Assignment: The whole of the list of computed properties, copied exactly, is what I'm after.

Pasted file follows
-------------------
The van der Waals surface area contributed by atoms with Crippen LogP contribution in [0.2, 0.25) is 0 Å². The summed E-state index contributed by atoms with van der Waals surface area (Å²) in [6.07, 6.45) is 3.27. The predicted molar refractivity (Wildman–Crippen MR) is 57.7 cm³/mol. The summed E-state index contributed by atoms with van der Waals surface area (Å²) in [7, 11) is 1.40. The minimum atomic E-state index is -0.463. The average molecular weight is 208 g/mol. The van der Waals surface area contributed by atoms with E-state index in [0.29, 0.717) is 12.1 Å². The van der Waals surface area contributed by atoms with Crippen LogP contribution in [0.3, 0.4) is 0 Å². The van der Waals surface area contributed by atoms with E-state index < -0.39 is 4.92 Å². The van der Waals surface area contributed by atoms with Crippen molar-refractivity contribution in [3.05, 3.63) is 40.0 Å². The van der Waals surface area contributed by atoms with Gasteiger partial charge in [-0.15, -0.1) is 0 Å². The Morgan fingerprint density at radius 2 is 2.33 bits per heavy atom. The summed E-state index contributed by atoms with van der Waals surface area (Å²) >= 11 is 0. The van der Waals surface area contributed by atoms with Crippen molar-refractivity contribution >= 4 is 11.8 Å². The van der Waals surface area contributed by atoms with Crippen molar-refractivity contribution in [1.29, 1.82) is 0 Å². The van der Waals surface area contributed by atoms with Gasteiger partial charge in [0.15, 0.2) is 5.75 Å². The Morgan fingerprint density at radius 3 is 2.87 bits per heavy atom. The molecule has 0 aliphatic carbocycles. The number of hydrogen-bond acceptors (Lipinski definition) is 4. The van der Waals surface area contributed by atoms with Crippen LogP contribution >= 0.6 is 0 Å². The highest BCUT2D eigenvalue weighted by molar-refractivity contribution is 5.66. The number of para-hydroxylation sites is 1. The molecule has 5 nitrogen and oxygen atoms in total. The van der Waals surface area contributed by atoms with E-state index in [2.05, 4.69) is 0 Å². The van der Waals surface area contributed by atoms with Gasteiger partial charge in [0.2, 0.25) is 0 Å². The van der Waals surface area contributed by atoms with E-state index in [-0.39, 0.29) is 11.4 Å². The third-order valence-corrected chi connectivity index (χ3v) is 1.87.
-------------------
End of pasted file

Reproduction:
The van der Waals surface area contributed by atoms with Crippen LogP contribution in [0.2, 0.25) is 0 Å². The summed E-state index contributed by atoms with van der Waals surface area (Å²) in [6.07, 6.45) is 3.27. The predicted molar refractivity (Wildman–Crippen MR) is 57.7 cm³/mol. The summed E-state index contributed by atoms with van der Waals surface area (Å²) in [7, 11) is 1.40. The minimum atomic E-state index is -0.463. The average molecular weight is 208 g/mol. The van der Waals surface area contributed by atoms with E-state index in [0.29, 0.717) is 12.1 Å². The van der Waals surface area contributed by atoms with Crippen LogP contribution in [0.3, 0.4) is 0 Å². The van der Waals surface area contributed by atoms with E-state index < -0.39 is 4.92 Å². The van der Waals surface area contributed by atoms with Crippen molar-refractivity contribution in [3.05, 3.63) is 40.0 Å². The van der Waals surface area contributed by atoms with Gasteiger partial charge in [-0.15, -0.1) is 0 Å². The Morgan fingerprint density at radius 2 is 2.33 bits per heavy atom. The summed E-state index contributed by atoms with van der Waals surface area (Å²) >= 11 is 0. The van der Waals surface area contributed by atoms with Crippen molar-refractivity contribution >= 4 is 11.8 Å². The van der Waals surface area contributed by atoms with Crippen molar-refractivity contribution in [1.29, 1.82) is 0 Å². The van der Waals surface area contributed by atoms with Gasteiger partial charge in [0.15, 0.2) is 5.75 Å². The Morgan fingerprint density at radius 3 is 2.87 bits per heavy atom. The molecule has 0 aliphatic carbocycles. The number of hydrogen-bond acceptors (Lipinski definition) is 4. The van der Waals surface area contributed by atoms with Crippen LogP contribution >= 0.6 is 0 Å². The highest BCUT2D eigenvalue weighted by molar-refractivity contribution is 5.66. The number of para-hydroxylation sites is 1. The molecule has 5 nitrogen and oxygen atoms in total. The van der Waals surface area contributed by atoms with E-state index in [2.05, 4.69) is 0 Å². The van der Waals surface area contributed by atoms with Gasteiger partial charge in [0.2, 0.25) is 0 Å². The van der Waals surface area contributed by atoms with E-state index in [-0.39, 0.29) is 11.4 Å². The third-order valence-corrected chi connectivity index (χ3v) is 1.87.